Empowering Nurses at the Bedside and in Business

Violence Against Healthcare Workers

Were you aware that 69% of all workplace violence and injuries were suffered by healthcare and social service workers?  This is terrifying.

And it isn’t only patients who are causing the violence.  Recently a nurse in an operating room was choked not by a patient, but by an anesthesiologist!  [Link to article]  He is facing second-degree assault charges and reportedly “retired” following this incident.

At Chicago’s Mercy Hospital this past week, a man with a gun walked into an emergency room, intent on killing his fiancé to get back his engagement ring.  The resultant mayhem ended the lives of 3 people.  [Link to article]

Registered nurses and LPN/LVNs have been punched, kicked and assaulted while on the job in many facilities around the country … sometimes with deadly results.  There has been a 110% spike in the number of such incidents.  Without question, hospitals are places of healing, not of hurting.  Nurses and all healthcare providers should feel safe going to work.  What is going on in the healthcare system is very scary.  Check out the Empowered Nurses’ Bill of Rights and one is a nurse should not be hurt by a patient.

Earlier this month, U.S. Representative Joe Courtney (D-CONN) introduced a bill in Congress to protect healthcare employees by hiring more security guards, purchasing more surveillance cameras and training staffs how to respond to violent situations.

In 2016, California passed the toughest rules in the nation, requiring healthcare employers to individually tailor plans to protect employees from workplace violence.

Elsewhere in California in 2016, a nurse who was 2 months pregnant, was kicked in the pelvis by a delirious patient.  The nurse, thinking she was going to die, was surprised to hear her manager say that she would see the nurse at work the next day!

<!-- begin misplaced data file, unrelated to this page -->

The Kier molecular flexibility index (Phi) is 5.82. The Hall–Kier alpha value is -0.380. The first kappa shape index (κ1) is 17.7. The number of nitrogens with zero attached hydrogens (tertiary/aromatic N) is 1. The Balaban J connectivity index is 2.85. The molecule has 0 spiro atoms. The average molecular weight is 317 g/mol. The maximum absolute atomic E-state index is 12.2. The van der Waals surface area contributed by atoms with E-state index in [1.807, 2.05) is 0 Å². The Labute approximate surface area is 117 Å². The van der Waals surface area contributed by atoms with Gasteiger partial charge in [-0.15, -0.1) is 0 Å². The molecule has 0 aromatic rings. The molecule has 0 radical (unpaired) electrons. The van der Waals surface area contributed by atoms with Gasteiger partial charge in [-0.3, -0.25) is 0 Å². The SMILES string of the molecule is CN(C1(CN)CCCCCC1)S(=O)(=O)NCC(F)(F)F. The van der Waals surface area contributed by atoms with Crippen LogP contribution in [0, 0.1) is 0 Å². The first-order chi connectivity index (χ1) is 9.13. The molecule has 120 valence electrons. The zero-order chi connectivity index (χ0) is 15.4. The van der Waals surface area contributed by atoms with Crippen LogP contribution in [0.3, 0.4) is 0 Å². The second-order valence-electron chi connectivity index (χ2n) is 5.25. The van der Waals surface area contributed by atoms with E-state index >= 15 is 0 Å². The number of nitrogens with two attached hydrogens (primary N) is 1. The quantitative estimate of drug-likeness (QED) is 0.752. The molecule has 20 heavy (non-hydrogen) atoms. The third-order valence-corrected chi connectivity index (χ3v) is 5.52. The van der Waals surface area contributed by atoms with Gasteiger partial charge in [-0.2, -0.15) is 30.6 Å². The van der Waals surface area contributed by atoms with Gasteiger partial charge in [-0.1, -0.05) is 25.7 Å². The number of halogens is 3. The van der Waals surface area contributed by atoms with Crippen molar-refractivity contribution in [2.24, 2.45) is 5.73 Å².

When incidents of violence erupt in a school, possibly resulting in a death, there are social workers, counselors and even hospice nurses who will step forward to help the students grieve and manage the situation.  What about when healthcare workers must deal with violence?  As a point, what about the healthcare providers who took care of the victims of the Pittsburgh Synagogue shooting?  What was done to help those folks with their mental health as a result of their assistance to those victims?

Some of those professionals who cared for the shooter were Jewish!  What about their mental well-being in providing care to a clearly racist man who was dependent on them for his care after committing such carnage?

Healthcare professionals are expected to give, but who gives to the healthcare professionals?  More needs to be done to assist healthcare professionals in dealing with these situations that really should never happen in the first place.

The mental health of any of us is just as important as that of our children.  Our needs should be met and we must take care of our emotional well-being just as much as we should take care of our physical well-being.

Have you witnessed workplace violence?  Does your facility have anything to support your mental health when these situations occur?

Please let me know your thoughts below.

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